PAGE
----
The English camp has been white-anting Key for failing to decisively seize the leadership in recent months, in an attempt to portray him as politically impotent.

In fact, Key has known Brash planned to stand down after Christmas, although for how long isn't clear.

While Brash said on Thursday he had been considering resigning for three weeks, sources say he has, in fact, been pondering it for several months.

Key had no reason to jump him. Instead he's been swotting up on the wide range of policy areas he's set to be quizzed on.

He's considered a pragmatist and reasonably centrist - certainly much more so than Brash.

Former Brash chief of staff Richard Long admitted this week Brash was often outvoted by the caucus - and warned by staff - on policy, where they wanted to rein in his extremism.

In other instances it was due to his lack of political instinct.

Hager's book reveals startling (for National) examples of Brash's approach to policy in his draft Orewa speech on welfare.

In one part he wrote, "Children born to young women of 17 and under should be made available for adoption or supported by the mother's family."

He also proffered "a possibly outrageous suggestion that we provide free contraception to women between the ages of 16 and 30 on a doctor's prescription, on the grounds that it might appeal to women and could well be 'self-funding' ... is this a totally stupid idea?"

Because his political instincts are better than Brash's it seems unlikely Key will repeat the same mistakes - his common sense approach to problem-solving is often noted - yet his similar economic background may present some obstacles.

A key test will be his ability to talk with sophistication on the big social issues like the Treaty, which alienated Brash from middle voters.

Most of the caucus want at least a change in tone on the issue and Key is likely to lead the charge by taking a more aspirational line.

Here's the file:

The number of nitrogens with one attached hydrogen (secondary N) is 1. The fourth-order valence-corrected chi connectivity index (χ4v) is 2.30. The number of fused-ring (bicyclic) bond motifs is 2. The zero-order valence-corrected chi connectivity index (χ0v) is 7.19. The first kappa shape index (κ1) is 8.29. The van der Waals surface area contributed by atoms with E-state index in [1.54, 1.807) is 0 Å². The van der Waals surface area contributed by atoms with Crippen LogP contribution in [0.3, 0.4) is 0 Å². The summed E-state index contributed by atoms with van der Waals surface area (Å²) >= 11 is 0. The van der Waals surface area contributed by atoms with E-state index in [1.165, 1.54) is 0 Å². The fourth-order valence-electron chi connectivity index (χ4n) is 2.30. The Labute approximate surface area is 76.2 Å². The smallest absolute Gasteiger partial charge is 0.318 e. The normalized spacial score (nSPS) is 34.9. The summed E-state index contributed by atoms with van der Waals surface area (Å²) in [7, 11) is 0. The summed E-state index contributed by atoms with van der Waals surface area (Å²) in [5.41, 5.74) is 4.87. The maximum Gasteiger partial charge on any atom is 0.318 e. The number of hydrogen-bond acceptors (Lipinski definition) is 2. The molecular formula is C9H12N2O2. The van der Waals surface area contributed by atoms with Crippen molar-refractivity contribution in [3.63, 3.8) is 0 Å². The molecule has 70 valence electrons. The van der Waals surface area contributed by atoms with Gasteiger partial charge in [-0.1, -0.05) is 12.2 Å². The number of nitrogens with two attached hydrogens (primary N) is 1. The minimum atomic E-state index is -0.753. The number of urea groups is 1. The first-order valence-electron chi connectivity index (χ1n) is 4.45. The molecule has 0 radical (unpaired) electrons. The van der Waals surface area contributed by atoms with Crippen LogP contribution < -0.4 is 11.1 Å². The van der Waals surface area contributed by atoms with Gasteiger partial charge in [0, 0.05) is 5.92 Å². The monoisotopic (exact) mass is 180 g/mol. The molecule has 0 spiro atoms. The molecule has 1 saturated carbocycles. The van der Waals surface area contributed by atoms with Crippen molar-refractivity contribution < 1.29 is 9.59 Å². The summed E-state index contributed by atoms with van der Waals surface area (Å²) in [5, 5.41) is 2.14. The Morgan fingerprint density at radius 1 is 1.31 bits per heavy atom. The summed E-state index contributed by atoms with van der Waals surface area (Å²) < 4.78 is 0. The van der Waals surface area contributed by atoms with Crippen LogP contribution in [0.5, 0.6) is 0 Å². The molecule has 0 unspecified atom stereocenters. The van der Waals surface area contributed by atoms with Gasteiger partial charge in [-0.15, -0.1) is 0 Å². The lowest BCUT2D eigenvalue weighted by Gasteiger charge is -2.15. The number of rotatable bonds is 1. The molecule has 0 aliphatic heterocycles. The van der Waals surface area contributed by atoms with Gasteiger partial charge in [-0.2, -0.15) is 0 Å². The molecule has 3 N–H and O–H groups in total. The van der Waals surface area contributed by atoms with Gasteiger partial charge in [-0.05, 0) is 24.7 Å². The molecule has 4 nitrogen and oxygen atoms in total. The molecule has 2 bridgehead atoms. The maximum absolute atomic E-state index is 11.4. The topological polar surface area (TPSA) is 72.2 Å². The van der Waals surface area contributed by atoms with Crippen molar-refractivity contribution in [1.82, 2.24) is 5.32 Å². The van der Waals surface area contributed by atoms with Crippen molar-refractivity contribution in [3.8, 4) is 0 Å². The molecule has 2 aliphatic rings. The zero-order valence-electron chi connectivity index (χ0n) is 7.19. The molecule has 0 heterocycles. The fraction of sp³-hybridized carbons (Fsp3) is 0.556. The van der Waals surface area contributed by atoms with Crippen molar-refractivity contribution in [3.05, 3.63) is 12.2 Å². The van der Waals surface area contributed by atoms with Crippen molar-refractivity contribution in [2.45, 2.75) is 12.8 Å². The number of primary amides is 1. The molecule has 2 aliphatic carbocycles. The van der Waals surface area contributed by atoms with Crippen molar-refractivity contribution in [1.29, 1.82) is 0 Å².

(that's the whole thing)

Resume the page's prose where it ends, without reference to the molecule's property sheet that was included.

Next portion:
Taking a leaf out of the British Tories' book, he privately believes Brash has campaigned too negatively, including when talking about the dire economic gap between Australia and New Zealand.

The difference was evident in his economic vision for the next 25 years speech given at this year's party conference, in which he concluded: "I have to say, I am optimistic about the future of New Zealand.

"I think we can look forward to a vibrant economy and a vibrant future ... where people want to stay, work, and raise their families."

Key is considered relatively socially liberal by his colleagues, yet voted against the Civil Union bill and favoured a split drinking age - raising the purchasing age to 20 - when the issue was recently debated.

A colleague said his stance on some conscience issues reflected his conservative electorate, rather than his own private views.

He was less than upfront when quizzed about whether he believed in God on Agenda in April.

"That's an interesting question.

"Do I believe in God? I don't believe in life after death."

Asked again he said: "Well I don't believe in life after death; I don't know."

Asked for a third time: "Well if you're asking me if I'm religious it depends how you define religion.

"I look at religion as doing the right thing; I don't define that as someone that goes to church necessarily on a Sunday.

"I mean I go to church a lot with the kids, but I wouldn't describe it as something that I ... I'm not a heavy believer; my mother was Jewish which technically makes me Jewish. Yeah, I probably see it in a slightly more relaxed way."

Which leaves us not much closer to knowing the real John Key - although it appears inevitable the picture on the canvas will soon begin to take shape.